Statistical Errors in Research

#1
http://www.smw.ch/docs/pdf200x/2007/03/smw-11587.pdf

What are your opinions on this? How can possible even be? Aren't there supposed to be expert statisticians reviewing the researchers work or something? I know in the field such as Accounting there is huge amounts of regulations and rules to follow such as GAAP and IFRS, but from reading this article about Statistical practices etc., it seems like its a complete unregulated mess.
 

hlsmith

Less is more. Stay pure. Stay poor.
#2
It just says these are threats and some can occur in peer-reviewed publications. I dont find these to be too surprising. I good list to look at before hitting submit.
 
#3
http://www.smw.ch/docs/pdf200x/2007/03/smw-11587.pdf

What are your opinions on this? How can possible even be? Aren't there supposed to be expert statisticians reviewing the researchers work or something? I know in the field such as Accounting there is huge amounts of regulations and rules to follow such as GAAP and IFRS, but from reading this article about Statistical practices etc., it seems like its a complete unregulated mess.
This is nothing new and something that we just have to accept. If there is one thing I have learned in statistics is that there is always a better method but never a best. While there are some big culprits as far as problems are concerned (i.e. psuedo replication) the biggest issue comes with the peer review process. The main issue is that not all journals have a group of statisticians on beck and call for the review process in journals.
 
#4
A lot of flaws listed, indeed. But when has statistics ever been about being absolutely precise? You're never going to find applied statistics following identical guidelines. All methods have drawbacks, but if it's well-grounded, then the results should be valid, too.
 

CB

Super Moderator
#5
I think in general that a lot of errors do end up in published research. Some of these errors are deliberate. Here is a good discussion of a specific error: Incorrect rounding of p values near 0.05: https://peerj.com/articles/1935/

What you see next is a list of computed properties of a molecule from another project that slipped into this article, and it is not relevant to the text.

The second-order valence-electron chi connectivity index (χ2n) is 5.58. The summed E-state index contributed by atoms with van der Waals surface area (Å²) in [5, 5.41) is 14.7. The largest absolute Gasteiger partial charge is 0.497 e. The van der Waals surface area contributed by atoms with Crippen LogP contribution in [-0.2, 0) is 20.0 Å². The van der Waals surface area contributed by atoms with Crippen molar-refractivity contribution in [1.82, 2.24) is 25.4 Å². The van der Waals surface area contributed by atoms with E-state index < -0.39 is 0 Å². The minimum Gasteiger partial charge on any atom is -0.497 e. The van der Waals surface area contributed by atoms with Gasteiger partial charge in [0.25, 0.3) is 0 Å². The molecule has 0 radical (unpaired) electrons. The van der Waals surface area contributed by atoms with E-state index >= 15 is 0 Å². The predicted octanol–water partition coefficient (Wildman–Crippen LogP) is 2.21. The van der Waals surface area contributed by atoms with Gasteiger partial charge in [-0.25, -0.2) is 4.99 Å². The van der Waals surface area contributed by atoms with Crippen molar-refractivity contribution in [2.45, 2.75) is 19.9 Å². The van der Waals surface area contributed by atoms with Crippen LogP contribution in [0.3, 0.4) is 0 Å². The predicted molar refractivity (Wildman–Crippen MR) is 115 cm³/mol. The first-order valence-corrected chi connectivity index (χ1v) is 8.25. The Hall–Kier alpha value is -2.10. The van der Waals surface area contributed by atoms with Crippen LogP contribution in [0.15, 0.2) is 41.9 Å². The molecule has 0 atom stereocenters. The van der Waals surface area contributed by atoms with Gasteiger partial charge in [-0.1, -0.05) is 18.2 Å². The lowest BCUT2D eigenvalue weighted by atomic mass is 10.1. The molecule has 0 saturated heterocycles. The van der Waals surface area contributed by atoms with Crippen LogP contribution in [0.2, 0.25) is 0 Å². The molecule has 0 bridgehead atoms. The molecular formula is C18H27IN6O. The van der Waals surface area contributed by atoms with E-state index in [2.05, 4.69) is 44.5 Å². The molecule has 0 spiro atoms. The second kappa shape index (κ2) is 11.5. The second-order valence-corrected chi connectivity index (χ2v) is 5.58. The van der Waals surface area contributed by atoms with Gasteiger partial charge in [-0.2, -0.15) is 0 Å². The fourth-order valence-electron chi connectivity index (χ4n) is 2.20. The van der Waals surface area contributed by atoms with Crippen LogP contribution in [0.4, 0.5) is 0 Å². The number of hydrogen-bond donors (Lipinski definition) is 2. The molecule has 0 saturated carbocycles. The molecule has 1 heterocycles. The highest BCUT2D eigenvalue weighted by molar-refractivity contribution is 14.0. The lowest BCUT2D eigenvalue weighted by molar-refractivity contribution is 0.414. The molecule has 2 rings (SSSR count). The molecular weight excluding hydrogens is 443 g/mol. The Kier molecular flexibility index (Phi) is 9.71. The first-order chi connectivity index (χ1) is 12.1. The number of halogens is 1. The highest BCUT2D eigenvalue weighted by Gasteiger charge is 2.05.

On the other hand, the article you mention is not a good discussion of the problem. A good chunk of the "statistical" errors it mentions aren't statistical in the first place, they're errors of design (E.g., "Failure to use and report randomisation"). In other cases, the authors describe things as "errors" where the 'correct' practice is really a matter of debate ("Missing discussion of the problem of multiple significance testing if done"). And then there's basic misunderstandings about mathematical terminology ("Failure to prove (sic) test assumptions").

On the whole the article presents a view of statistical practice where there are clear and well-established "correct" things to do and "incorrect" things to avoid. IMO this view isn't remotely consistent with statistics as a field - there are certainly some statistical practices that are just clearly wrong (like rounding a p value of 0.07463 to 0.05), but many other choices you can make in statistics are subject to lots of debate.

Aren't there supposed to be expert statisticians reviewing the researchers work or something?
Peer review involves research outputs being reviewed by (usually) 2-3 experts in the area. Sometimes one of these may be a statistician, but often they aren't.